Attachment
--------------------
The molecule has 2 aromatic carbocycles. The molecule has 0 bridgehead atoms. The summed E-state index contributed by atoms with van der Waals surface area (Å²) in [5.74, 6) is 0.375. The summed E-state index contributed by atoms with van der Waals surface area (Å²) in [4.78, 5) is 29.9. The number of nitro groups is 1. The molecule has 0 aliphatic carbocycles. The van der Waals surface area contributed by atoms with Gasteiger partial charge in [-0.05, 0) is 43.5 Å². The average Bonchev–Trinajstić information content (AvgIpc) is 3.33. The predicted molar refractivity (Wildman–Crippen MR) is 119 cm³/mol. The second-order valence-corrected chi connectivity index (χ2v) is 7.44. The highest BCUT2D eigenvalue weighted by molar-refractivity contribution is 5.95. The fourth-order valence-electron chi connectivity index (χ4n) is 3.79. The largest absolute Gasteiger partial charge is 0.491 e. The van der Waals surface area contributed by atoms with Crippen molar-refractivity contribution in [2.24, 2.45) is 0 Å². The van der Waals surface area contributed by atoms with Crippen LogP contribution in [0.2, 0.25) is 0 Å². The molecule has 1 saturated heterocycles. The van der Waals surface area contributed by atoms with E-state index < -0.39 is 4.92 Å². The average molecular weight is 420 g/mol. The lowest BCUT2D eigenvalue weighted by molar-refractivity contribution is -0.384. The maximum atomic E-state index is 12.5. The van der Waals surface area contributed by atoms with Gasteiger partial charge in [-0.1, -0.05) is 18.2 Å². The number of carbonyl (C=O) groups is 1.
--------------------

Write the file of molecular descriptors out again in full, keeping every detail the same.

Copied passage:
The molecule has 2 aromatic carbocycles. The molecule has 0 bridgehead atoms. The summed E-state index contributed by atoms with van der Waals surface area (Å²) in [5.74, 6) is 0.375. The summed E-state index contributed by atoms with van der Waals surface area (Å²) in [4.78, 5) is 29.9. The number of nitro groups is 1. The molecule has 0 aliphatic carbocycles. The van der Waals surface area contributed by atoms with Gasteiger partial charge in [-0.05, 0) is 43.5 Å². The average Bonchev–Trinajstić information content (AvgIpc) is 3.33. The predicted molar refractivity (Wildman–Crippen MR) is 119 cm³/mol. The second-order valence-corrected chi connectivity index (χ2v) is 7.44. The highest BCUT2D eigenvalue weighted by molar-refractivity contribution is 5.95. The fourth-order valence-electron chi connectivity index (χ4n) is 3.79. The largest absolute Gasteiger partial charge is 0.491 e. The van der Waals surface area contributed by atoms with Crippen molar-refractivity contribution in [2.24, 2.45) is 0 Å². The van der Waals surface area contributed by atoms with Crippen LogP contribution in [0.2, 0.25) is 0 Å². The molecule has 1 saturated heterocycles. The van der Waals surface area contributed by atoms with E-state index < -0.39 is 4.92 Å². The average molecular weight is 420 g/mol. The lowest BCUT2D eigenvalue weighted by molar-refractivity contribution is -0.384. The maximum atomic E-state index is 12.5. The van der Waals surface area contributed by atoms with Gasteiger partial charge in [-0.1, -0.05) is 18.2 Å². The number of carbonyl (C=O) groups is 1.